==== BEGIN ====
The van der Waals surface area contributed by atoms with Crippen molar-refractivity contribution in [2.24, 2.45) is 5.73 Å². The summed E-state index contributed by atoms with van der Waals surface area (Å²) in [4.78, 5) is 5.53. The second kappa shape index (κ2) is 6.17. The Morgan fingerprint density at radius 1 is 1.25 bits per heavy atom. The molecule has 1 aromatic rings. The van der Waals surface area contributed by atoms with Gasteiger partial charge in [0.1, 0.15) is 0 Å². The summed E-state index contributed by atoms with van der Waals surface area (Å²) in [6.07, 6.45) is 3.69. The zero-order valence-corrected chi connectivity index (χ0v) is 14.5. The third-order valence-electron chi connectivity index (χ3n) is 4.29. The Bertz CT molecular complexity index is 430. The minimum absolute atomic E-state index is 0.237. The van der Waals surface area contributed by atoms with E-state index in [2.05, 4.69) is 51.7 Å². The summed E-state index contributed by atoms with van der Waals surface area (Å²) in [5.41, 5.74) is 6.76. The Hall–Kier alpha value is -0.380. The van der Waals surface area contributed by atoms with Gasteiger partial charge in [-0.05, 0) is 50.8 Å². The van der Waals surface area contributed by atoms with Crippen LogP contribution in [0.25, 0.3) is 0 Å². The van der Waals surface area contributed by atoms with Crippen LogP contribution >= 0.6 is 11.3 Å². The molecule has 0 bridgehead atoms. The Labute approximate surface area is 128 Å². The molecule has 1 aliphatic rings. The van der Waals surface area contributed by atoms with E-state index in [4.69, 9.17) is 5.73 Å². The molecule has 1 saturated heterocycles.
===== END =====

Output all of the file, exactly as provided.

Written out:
The van der Waals surface area contributed by atoms with Crippen molar-refractivity contribution in [2.24, 2.45) is 5.73 Å². The summed E-state index contributed by atoms with van der Waals surface area (Å²) in [4.78, 5) is 5.53. The second kappa shape index (κ2) is 6.17. The Morgan fingerprint density at radius 1 is 1.25 bits per heavy atom. The molecule has 1 aromatic rings. The van der Waals surface area contributed by atoms with Gasteiger partial charge in [0.1, 0.15) is 0 Å². The summed E-state index contributed by atoms with van der Waals surface area (Å²) in [6.07, 6.45) is 3.69. The zero-order valence-corrected chi connectivity index (χ0v) is 14.5. The third-order valence-electron chi connectivity index (χ3n) is 4.29. The Bertz CT molecular complexity index is 430. The minimum absolute atomic E-state index is 0.237. The van der Waals surface area contributed by atoms with E-state index in [2.05, 4.69) is 51.7 Å². The summed E-state index contributed by atoms with van der Waals surface area (Å²) in [5.41, 5.74) is 6.76. The Hall–Kier alpha value is -0.380. The van der Waals surface area contributed by atoms with Gasteiger partial charge in [-0.05, 0) is 50.8 Å². The van der Waals surface area contributed by atoms with Crippen LogP contribution in [0.25, 0.3) is 0 Å². The van der Waals surface area contributed by atoms with Crippen LogP contribution >= 0.6 is 11.3 Å². The molecule has 0 bridgehead atoms. The Labute approximate surface area is 128 Å². The molecule has 1 aliphatic rings. The van der Waals surface area contributed by atoms with E-state index in [4.69, 9.17) is 5.73 Å². The molecule has 1 saturated heterocycles.